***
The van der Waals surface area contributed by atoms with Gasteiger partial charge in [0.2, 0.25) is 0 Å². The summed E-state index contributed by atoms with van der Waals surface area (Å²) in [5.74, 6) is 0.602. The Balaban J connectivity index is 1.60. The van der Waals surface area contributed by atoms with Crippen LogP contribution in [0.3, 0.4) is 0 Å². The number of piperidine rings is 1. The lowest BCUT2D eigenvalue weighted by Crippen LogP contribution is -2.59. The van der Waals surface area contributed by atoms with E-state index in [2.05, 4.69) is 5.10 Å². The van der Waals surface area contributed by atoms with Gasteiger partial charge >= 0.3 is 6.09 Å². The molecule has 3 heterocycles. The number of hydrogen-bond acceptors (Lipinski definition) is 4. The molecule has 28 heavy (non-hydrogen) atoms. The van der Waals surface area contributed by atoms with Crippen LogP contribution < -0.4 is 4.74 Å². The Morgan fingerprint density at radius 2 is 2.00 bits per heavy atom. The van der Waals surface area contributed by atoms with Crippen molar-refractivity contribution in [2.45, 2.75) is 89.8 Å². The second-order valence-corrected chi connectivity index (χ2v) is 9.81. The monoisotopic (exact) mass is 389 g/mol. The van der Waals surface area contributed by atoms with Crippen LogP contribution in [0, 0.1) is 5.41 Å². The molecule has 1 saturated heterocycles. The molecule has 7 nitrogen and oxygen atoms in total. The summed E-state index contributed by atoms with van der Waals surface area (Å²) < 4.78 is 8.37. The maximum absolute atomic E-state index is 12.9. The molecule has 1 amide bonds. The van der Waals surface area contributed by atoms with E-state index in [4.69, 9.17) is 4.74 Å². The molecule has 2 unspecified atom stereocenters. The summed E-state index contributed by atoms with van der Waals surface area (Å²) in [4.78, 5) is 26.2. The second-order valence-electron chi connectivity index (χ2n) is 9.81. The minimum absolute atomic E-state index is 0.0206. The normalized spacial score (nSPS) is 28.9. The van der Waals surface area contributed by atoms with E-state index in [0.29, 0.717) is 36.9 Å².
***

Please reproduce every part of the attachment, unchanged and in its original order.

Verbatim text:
The van der Waals surface area contributed by atoms with Gasteiger partial charge in [0.2, 0.25) is 0 Å². The summed E-state index contributed by atoms with van der Waals surface area (Å²) in [5.74, 6) is 0.602. The Balaban J connectivity index is 1.60. The van der Waals surface area contributed by atoms with Crippen LogP contribution in [0.3, 0.4) is 0 Å². The number of piperidine rings is 1. The lowest BCUT2D eigenvalue weighted by Crippen LogP contribution is -2.59. The van der Waals surface area contributed by atoms with E-state index in [2.05, 4.69) is 5.10 Å². The van der Waals surface area contributed by atoms with Gasteiger partial charge >= 0.3 is 6.09 Å². The molecule has 3 heterocycles. The number of hydrogen-bond acceptors (Lipinski definition) is 4. The molecule has 28 heavy (non-hydrogen) atoms. The van der Waals surface area contributed by atoms with Crippen LogP contribution < -0.4 is 4.74 Å². The Morgan fingerprint density at radius 2 is 2.00 bits per heavy atom. The van der Waals surface area contributed by atoms with Crippen molar-refractivity contribution in [2.45, 2.75) is 89.8 Å². The second-order valence-corrected chi connectivity index (χ2v) is 9.81. The monoisotopic (exact) mass is 389 g/mol. The van der Waals surface area contributed by atoms with Crippen LogP contribution in [0, 0.1) is 5.41 Å². The molecule has 1 saturated heterocycles. The molecule has 7 nitrogen and oxygen atoms in total. The summed E-state index contributed by atoms with van der Waals surface area (Å²) < 4.78 is 8.37. The maximum absolute atomic E-state index is 12.9. The molecule has 1 amide bonds. The van der Waals surface area contributed by atoms with E-state index in [4.69, 9.17) is 4.74 Å². The molecule has 2 unspecified atom stereocenters. The summed E-state index contributed by atoms with van der Waals surface area (Å²) in [4.78, 5) is 26.2. The second-order valence-electron chi connectivity index (χ2n) is 9.81. The minimum absolute atomic E-state index is 0.0206. The normalized spacial score (nSPS) is 28.9. The van der Waals surface area contributed by atoms with E-state index in [0.29, 0.717) is 36.9 Å².